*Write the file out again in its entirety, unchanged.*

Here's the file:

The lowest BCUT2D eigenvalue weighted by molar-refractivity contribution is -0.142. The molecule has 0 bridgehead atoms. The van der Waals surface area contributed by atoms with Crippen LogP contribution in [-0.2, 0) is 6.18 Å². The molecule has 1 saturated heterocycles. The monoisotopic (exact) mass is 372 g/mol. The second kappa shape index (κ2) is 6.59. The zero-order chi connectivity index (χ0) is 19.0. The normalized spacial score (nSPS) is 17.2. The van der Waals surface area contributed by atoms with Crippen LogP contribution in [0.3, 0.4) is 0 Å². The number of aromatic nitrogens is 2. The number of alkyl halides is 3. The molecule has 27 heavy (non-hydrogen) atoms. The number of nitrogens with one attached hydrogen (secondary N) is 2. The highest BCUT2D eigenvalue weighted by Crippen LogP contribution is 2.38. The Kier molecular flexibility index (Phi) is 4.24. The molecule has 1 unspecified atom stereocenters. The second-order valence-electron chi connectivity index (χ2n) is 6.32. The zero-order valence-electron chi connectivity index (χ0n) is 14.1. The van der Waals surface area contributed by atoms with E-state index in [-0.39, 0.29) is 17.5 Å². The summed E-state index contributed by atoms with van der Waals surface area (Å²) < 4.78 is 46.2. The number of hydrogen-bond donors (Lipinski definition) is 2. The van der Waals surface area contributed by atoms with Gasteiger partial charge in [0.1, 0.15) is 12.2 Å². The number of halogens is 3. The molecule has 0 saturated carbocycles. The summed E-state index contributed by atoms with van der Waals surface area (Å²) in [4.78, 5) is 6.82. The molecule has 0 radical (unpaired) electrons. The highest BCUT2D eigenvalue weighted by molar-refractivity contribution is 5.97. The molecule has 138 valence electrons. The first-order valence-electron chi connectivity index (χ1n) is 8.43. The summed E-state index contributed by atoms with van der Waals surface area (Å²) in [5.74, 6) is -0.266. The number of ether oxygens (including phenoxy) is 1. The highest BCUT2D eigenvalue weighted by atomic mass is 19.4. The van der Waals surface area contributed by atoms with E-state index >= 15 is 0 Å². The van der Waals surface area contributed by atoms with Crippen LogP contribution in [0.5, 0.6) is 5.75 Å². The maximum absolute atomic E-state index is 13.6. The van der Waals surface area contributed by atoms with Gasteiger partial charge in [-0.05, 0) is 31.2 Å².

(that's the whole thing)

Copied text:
The lowest BCUT2D eigenvalue weighted by molar-refractivity contribution is -0.142. The molecule has 0 bridgehead atoms. The van der Waals surface area contributed by atoms with Crippen LogP contribution in [-0.2, 0) is 6.18 Å². The molecule has 1 saturated heterocycles. The monoisotopic (exact) mass is 372 g/mol. The second kappa shape index (κ2) is 6.59. The zero-order chi connectivity index (χ0) is 19.0. The normalized spacial score (nSPS) is 17.2. The van der Waals surface area contributed by atoms with Crippen LogP contribution in [0.3, 0.4) is 0 Å². The number of aromatic nitrogens is 2. The number of alkyl halides is 3. The molecule has 27 heavy (non-hydrogen) atoms. The number of nitrogens with one attached hydrogen (secondary N) is 2. The highest BCUT2D eigenvalue weighted by Crippen LogP contribution is 2.38. The Kier molecular flexibility index (Phi) is 4.24. The molecule has 1 unspecified atom stereocenters. The second-order valence-electron chi connectivity index (χ2n) is 6.32. The zero-order valence-electron chi connectivity index (χ0n) is 14.1. The van der Waals surface area contributed by atoms with E-state index in [-0.39, 0.29) is 17.5 Å². The summed E-state index contributed by atoms with van der Waals surface area (Å²) < 4.78 is 46.2. The number of hydrogen-bond donors (Lipinski definition) is 2. The van der Waals surface area contributed by atoms with Gasteiger partial charge in [0.1, 0.15) is 12.2 Å². The number of halogens is 3. The molecule has 0 saturated carbocycles. The summed E-state index contributed by atoms with van der Waals surface area (Å²) in [4.78, 5) is 6.82. The molecule has 0 radical (unpaired) electrons. The highest BCUT2D eigenvalue weighted by molar-refractivity contribution is 5.97. The molecule has 138 valence electrons. The first-order valence-electron chi connectivity index (χ1n) is 8.43. The summed E-state index contributed by atoms with van der Waals surface area (Å²) in [5.74, 6) is -0.266. The number of ether oxygens (including phenoxy) is 1. The highest BCUT2D eigenvalue weighted by atomic mass is 19.4. The van der Waals surface area contributed by atoms with E-state index >= 15 is 0 Å². The van der Waals surface area contributed by atoms with Crippen LogP contribution in [0.5, 0.6) is 5.75 Å². The maximum absolute atomic E-state index is 13.6. The van der Waals surface area contributed by atoms with Gasteiger partial charge in [-0.05, 0) is 31.2 Å².